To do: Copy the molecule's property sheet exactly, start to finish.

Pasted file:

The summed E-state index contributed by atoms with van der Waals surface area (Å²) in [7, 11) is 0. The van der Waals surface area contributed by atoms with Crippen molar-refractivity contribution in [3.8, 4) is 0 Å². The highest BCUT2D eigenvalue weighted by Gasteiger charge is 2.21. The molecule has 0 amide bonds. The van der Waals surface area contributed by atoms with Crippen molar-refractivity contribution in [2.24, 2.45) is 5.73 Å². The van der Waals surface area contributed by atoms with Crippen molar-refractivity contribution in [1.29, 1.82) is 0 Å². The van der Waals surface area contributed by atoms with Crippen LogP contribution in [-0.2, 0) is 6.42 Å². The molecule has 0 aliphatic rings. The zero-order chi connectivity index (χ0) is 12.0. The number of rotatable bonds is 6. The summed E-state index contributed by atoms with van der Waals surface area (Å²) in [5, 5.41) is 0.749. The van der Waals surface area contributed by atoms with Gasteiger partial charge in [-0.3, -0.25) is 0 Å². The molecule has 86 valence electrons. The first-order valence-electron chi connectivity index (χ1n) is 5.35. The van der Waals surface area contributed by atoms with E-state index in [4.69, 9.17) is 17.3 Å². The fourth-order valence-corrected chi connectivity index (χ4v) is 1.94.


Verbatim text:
The summed E-state index contributed by atoms with van der Waals surface area (Å²) in [7, 11) is 0. The van der Waals surface area contributed by atoms with Crippen molar-refractivity contribution in [3.8, 4) is 0 Å². The highest BCUT2D eigenvalue weighted by Gasteiger charge is 2.21. The molecule has 0 amide bonds. The van der Waals surface area contributed by atoms with Crippen molar-refractivity contribution in [2.24, 2.45) is 5.73 Å². The van der Waals surface area contributed by atoms with Crippen molar-refractivity contribution in [1.29, 1.82) is 0 Å². The van der Waals surface area contributed by atoms with Crippen LogP contribution in [-0.2, 0) is 6.42 Å². The molecule has 0 aliphatic rings. The zero-order chi connectivity index (χ0) is 12.0. The number of rotatable bonds is 6. The summed E-state index contributed by atoms with van der Waals surface area (Å²) in [5, 5.41) is 0.749. The van der Waals surface area contributed by atoms with Gasteiger partial charge in [-0.3, -0.25) is 0 Å². The molecule has 86 valence electrons. The first-order valence-electron chi connectivity index (χ1n) is 5.35. The van der Waals surface area contributed by atoms with E-state index in [4.69, 9.17) is 17.3 Å². The fourth-order valence-corrected chi connectivity index (χ4v) is 1.94.